In Review: Fiend by Peter Stenson

Released: July 9, 2013                  
    Format: Hardcover                      304 pages
Publisher: Crown
ISBN-13: 978-0770436315

There are somethings that were never meant to happen. There was never suppose to be a zombie apocalypse, and if there was one, only the strongest should have survived. The ones that prepared, that were best suited to pick up the pieces of civilization and rebuild something better in the ashes. But author Peter Stenson instead gives us a world where the living may just be as empty and hopeless as the dead, they just don't know it yet.

The world has fallen, and all that remain are the dead and the junkies, both with driving needs that are rapidly becoming increasingly unavailable. For the dead, they of course crave the flesh of the living, but for the junkies, the very addiction that's killing them is also keeping them alive. 

In this twisted dystopian landscape Chase Daniels rises as the reluctant hero. Chase was never meant to be a hero. He's failed at love, at life, he's broken his parents hearts a million times, he's lied and failed at 12 steps; no, his is not the story of redemption, of overcoming all obstacles. I'm not even if its a story of hope or survival, or love, or if it's just a story of obsession.

Chase is obsessed with the girl who left him, KK, the one who just may be more messed up than he is. When his second chance to be near her comes along he chomps at the bit, but being clean and having a family just can't be in the cards.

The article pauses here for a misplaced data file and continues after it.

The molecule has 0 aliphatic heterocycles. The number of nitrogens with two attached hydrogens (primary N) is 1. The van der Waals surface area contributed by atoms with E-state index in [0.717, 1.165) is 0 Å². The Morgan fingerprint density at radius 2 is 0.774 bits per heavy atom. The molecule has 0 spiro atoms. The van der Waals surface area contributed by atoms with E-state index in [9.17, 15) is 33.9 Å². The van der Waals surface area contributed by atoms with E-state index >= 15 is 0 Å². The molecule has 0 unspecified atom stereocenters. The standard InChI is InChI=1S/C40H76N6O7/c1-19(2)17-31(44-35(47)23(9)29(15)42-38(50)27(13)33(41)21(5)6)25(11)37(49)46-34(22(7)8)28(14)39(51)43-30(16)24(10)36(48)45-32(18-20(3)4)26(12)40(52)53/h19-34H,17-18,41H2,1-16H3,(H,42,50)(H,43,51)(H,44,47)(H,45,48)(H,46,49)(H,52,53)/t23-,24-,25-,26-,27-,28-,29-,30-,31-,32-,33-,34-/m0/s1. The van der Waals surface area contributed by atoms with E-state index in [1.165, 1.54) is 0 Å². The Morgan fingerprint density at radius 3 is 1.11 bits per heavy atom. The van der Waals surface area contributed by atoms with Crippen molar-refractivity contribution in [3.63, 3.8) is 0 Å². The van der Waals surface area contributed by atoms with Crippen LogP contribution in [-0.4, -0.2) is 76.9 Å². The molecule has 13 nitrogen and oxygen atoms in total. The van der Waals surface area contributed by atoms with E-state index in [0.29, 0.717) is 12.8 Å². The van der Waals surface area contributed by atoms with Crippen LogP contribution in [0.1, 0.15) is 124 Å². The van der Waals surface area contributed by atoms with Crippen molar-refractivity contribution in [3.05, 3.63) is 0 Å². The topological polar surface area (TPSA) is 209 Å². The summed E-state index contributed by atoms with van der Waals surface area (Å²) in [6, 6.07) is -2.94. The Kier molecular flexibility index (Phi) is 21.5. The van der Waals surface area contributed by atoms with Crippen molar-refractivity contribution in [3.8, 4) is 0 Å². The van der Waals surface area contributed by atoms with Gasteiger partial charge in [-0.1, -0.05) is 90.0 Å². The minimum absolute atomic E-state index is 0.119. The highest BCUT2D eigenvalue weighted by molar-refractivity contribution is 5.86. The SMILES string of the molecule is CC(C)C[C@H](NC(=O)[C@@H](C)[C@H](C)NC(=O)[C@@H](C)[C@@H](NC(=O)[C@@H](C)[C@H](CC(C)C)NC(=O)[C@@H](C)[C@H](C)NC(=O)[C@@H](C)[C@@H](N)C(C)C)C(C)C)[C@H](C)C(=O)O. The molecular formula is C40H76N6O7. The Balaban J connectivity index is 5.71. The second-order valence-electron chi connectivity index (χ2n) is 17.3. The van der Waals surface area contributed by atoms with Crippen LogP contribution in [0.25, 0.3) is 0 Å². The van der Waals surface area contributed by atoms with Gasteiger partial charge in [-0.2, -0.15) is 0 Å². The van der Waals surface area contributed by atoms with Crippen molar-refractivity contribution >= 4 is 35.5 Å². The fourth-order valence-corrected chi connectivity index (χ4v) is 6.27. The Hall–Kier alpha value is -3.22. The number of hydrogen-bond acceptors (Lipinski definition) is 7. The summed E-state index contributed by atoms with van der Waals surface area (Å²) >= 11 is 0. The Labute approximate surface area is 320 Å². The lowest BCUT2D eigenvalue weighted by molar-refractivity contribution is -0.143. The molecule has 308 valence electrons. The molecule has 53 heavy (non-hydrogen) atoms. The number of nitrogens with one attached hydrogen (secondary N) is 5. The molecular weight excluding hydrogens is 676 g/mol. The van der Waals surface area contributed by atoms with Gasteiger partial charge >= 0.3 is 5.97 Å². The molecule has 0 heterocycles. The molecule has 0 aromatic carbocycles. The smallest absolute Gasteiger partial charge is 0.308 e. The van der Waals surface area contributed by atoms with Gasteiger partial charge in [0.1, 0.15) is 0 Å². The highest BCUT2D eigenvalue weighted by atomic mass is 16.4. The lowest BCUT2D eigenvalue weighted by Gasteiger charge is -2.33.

Every single tweeker in the novel is obsessed with the meth that destroyed their preapocalypse life, and is currently keeping them alive. Why meth staves off the viruse that turned everyone into chuckling flesheating undead is never explained, but at the same time it doesn't need to be.

When I spoke to Stenson at comic con he described the book as Walking Dead meets Breaking Bad and I wondered how well the two genres could really mesh. The beautiful thing that Walking Dead captures and really works here is not the horror of the zombies, but the dehumanization of people. Stenson takes a page out of Kirkman's book, making the other survivors just as dangerous as the zombies. At it's core Fiend isn't just a horror novel. It's the gritty undertow of the lure of drugs, the bad decisions we make because of them, and how sometimes even when we know our actions are wrong we just can't force ourselves to do the right thing.

In an oversaturated genre Fiend is a breath of fresh air. Although this is Stenson's first foray into the novel field he certainly has a firm grasp on his material . His story sets a rapid pace delivering plenty of shocks and vivid imagery. The language is abrasive at time, and descriptions stomach churning, but they're certainly right on the money and realistic. I, for one, cannot wait to see what he comes up with next. 


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